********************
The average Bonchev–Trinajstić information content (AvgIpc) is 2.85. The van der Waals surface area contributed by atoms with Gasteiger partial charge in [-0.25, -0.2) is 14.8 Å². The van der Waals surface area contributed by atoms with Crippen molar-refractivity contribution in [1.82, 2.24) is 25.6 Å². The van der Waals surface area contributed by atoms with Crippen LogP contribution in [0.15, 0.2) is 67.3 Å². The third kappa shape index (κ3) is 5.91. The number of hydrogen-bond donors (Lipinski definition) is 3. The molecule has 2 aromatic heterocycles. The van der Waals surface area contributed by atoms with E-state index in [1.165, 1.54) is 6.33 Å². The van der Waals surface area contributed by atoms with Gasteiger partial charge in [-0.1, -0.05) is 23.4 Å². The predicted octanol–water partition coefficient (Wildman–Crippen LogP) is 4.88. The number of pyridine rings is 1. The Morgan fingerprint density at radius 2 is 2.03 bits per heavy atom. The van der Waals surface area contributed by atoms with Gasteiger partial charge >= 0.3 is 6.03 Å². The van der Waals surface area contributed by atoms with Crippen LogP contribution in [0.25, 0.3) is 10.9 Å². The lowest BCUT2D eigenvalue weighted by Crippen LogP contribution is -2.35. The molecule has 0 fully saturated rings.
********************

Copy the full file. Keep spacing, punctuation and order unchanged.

The average Bonchev–Trinajstić information content (AvgIpc) is 2.85. The van der Waals surface area contributed by atoms with Gasteiger partial charge in [-0.25, -0.2) is 14.8 Å². The van der Waals surface area contributed by atoms with Crippen molar-refractivity contribution in [1.82, 2.24) is 25.6 Å². The van der Waals surface area contributed by atoms with Crippen LogP contribution in [0.15, 0.2) is 67.3 Å². The third kappa shape index (κ3) is 5.91. The number of hydrogen-bond donors (Lipinski definition) is 3. The molecule has 2 aromatic heterocycles. The van der Waals surface area contributed by atoms with E-state index in [1.165, 1.54) is 6.33 Å². The van der Waals surface area contributed by atoms with Gasteiger partial charge in [-0.1, -0.05) is 23.4 Å². The predicted octanol–water partition coefficient (Wildman–Crippen LogP) is 4.88. The number of pyridine rings is 1. The Morgan fingerprint density at radius 2 is 2.03 bits per heavy atom. The van der Waals surface area contributed by atoms with Gasteiger partial charge >= 0.3 is 6.03 Å². The van der Waals surface area contributed by atoms with Crippen LogP contribution in [0.25, 0.3) is 10.9 Å². The lowest BCUT2D eigenvalue weighted by Crippen LogP contribution is -2.35. The molecule has 0 fully saturated rings.